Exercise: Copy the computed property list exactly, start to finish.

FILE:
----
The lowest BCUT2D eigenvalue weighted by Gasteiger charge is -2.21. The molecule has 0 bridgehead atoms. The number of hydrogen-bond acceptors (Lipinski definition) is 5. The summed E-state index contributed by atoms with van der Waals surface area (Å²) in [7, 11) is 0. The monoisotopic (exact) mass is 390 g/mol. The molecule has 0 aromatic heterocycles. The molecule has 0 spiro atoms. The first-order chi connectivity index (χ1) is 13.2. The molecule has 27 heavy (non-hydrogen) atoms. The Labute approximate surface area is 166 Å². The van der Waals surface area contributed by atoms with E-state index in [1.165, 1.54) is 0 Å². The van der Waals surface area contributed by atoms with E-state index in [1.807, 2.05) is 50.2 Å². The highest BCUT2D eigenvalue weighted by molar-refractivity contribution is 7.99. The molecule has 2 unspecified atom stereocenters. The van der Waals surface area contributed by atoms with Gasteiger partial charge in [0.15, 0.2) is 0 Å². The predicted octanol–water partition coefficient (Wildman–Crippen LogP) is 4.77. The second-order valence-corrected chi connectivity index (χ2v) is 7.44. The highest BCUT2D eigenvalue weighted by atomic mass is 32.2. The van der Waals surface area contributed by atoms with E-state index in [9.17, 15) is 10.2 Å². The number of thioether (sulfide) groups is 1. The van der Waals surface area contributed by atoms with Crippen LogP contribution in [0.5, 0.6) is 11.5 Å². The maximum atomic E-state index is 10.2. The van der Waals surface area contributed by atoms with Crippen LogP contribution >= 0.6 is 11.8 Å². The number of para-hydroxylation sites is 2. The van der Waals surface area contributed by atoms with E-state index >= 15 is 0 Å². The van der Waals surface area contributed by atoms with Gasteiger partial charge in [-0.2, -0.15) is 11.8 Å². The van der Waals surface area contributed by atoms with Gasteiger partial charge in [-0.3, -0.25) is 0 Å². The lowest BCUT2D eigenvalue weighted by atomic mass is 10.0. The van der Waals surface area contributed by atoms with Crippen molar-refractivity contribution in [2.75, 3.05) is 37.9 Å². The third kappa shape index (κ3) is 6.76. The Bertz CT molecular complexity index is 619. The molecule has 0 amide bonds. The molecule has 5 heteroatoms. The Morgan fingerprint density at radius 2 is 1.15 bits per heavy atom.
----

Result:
The lowest BCUT2D eigenvalue weighted by Gasteiger charge is -2.21. The molecule has 0 bridgehead atoms. The number of hydrogen-bond acceptors (Lipinski definition) is 5. The summed E-state index contributed by atoms with van der Waals surface area (Å²) in [7, 11) is 0. The monoisotopic (exact) mass is 390 g/mol. The molecule has 0 aromatic heterocycles. The molecule has 0 spiro atoms. The first-order chi connectivity index (χ1) is 13.2. The molecule has 27 heavy (non-hydrogen) atoms. The Labute approximate surface area is 166 Å². The van der Waals surface area contributed by atoms with E-state index in [1.165, 1.54) is 0 Å². The van der Waals surface area contributed by atoms with E-state index in [1.807, 2.05) is 50.2 Å². The highest BCUT2D eigenvalue weighted by molar-refractivity contribution is 7.99. The molecule has 2 unspecified atom stereocenters. The van der Waals surface area contributed by atoms with Gasteiger partial charge in [0.15, 0.2) is 0 Å². The predicted octanol–water partition coefficient (Wildman–Crippen LogP) is 4.77. The second-order valence-corrected chi connectivity index (χ2v) is 7.44. The highest BCUT2D eigenvalue weighted by atomic mass is 32.2. The van der Waals surface area contributed by atoms with E-state index in [9.17, 15) is 10.2 Å². The number of thioether (sulfide) groups is 1. The van der Waals surface area contributed by atoms with Crippen LogP contribution in [0.5, 0.6) is 11.5 Å². The maximum atomic E-state index is 10.2. The van der Waals surface area contributed by atoms with Crippen LogP contribution >= 0.6 is 11.8 Å². The number of para-hydroxylation sites is 2. The van der Waals surface area contributed by atoms with E-state index >= 15 is 0 Å². The van der Waals surface area contributed by atoms with Gasteiger partial charge in [-0.2, -0.15) is 11.8 Å². The van der Waals surface area contributed by atoms with Gasteiger partial charge in [-0.3, -0.25) is 0 Å². The lowest BCUT2D eigenvalue weighted by atomic mass is 10.0. The van der Waals surface area contributed by atoms with Crippen molar-refractivity contribution in [2.75, 3.05) is 37.9 Å². The third kappa shape index (κ3) is 6.76. The Bertz CT molecular complexity index is 619. The molecule has 0 amide bonds. The molecule has 5 heteroatoms. The Morgan fingerprint density at radius 2 is 1.15 bits per heavy atom.